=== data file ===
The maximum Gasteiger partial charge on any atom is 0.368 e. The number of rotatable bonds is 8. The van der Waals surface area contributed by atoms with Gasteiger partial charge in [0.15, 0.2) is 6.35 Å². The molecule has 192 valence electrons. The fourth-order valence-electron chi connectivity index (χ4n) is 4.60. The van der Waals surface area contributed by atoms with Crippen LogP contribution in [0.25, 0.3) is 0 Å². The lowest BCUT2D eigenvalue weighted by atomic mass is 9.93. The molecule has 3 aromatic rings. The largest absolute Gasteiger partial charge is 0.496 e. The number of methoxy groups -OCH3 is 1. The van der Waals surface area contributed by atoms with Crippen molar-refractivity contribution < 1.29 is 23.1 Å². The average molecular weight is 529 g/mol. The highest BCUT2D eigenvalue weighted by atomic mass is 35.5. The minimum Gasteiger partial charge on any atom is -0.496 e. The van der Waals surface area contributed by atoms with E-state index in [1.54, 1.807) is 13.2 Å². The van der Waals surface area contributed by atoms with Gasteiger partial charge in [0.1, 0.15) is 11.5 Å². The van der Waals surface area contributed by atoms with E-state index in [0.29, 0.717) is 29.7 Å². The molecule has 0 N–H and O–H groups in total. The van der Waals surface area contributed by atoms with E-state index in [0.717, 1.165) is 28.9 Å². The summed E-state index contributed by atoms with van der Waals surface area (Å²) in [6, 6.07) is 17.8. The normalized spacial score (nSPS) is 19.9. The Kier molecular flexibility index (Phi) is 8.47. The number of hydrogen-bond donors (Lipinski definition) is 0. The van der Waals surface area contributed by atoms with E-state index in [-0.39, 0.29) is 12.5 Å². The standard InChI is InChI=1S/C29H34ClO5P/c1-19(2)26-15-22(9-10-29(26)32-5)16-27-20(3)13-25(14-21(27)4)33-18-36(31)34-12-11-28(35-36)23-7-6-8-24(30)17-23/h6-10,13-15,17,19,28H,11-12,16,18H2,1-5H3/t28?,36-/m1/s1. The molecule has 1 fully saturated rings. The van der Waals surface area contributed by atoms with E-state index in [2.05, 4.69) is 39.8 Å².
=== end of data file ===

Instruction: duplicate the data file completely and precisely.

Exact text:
The maximum Gasteiger partial charge on any atom is 0.368 e. The number of rotatable bonds is 8. The van der Waals surface area contributed by atoms with Gasteiger partial charge in [0.15, 0.2) is 6.35 Å². The molecule has 192 valence electrons. The fourth-order valence-electron chi connectivity index (χ4n) is 4.60. The van der Waals surface area contributed by atoms with Crippen LogP contribution in [0.25, 0.3) is 0 Å². The lowest BCUT2D eigenvalue weighted by atomic mass is 9.93. The molecule has 3 aromatic rings. The largest absolute Gasteiger partial charge is 0.496 e. The number of methoxy groups -OCH3 is 1. The van der Waals surface area contributed by atoms with Crippen molar-refractivity contribution < 1.29 is 23.1 Å². The average molecular weight is 529 g/mol. The highest BCUT2D eigenvalue weighted by atomic mass is 35.5. The minimum Gasteiger partial charge on any atom is -0.496 e. The van der Waals surface area contributed by atoms with E-state index in [1.54, 1.807) is 13.2 Å². The van der Waals surface area contributed by atoms with Gasteiger partial charge in [0.1, 0.15) is 11.5 Å². The van der Waals surface area contributed by atoms with E-state index in [0.29, 0.717) is 29.7 Å². The molecule has 0 N–H and O–H groups in total. The van der Waals surface area contributed by atoms with E-state index in [0.717, 1.165) is 28.9 Å². The summed E-state index contributed by atoms with van der Waals surface area (Å²) in [6, 6.07) is 17.8. The normalized spacial score (nSPS) is 19.9. The Kier molecular flexibility index (Phi) is 8.47. The number of hydrogen-bond donors (Lipinski definition) is 0. The van der Waals surface area contributed by atoms with E-state index in [-0.39, 0.29) is 12.5 Å². The standard InChI is InChI=1S/C29H34ClO5P/c1-19(2)26-15-22(9-10-29(26)32-5)16-27-20(3)13-25(14-21(27)4)33-18-36(31)34-12-11-28(35-36)23-7-6-8-24(30)17-23/h6-10,13-15,17,19,28H,11-12,16,18H2,1-5H3/t28?,36-/m1/s1. The molecule has 1 fully saturated rings. The van der Waals surface area contributed by atoms with E-state index in [2.05, 4.69) is 39.8 Å².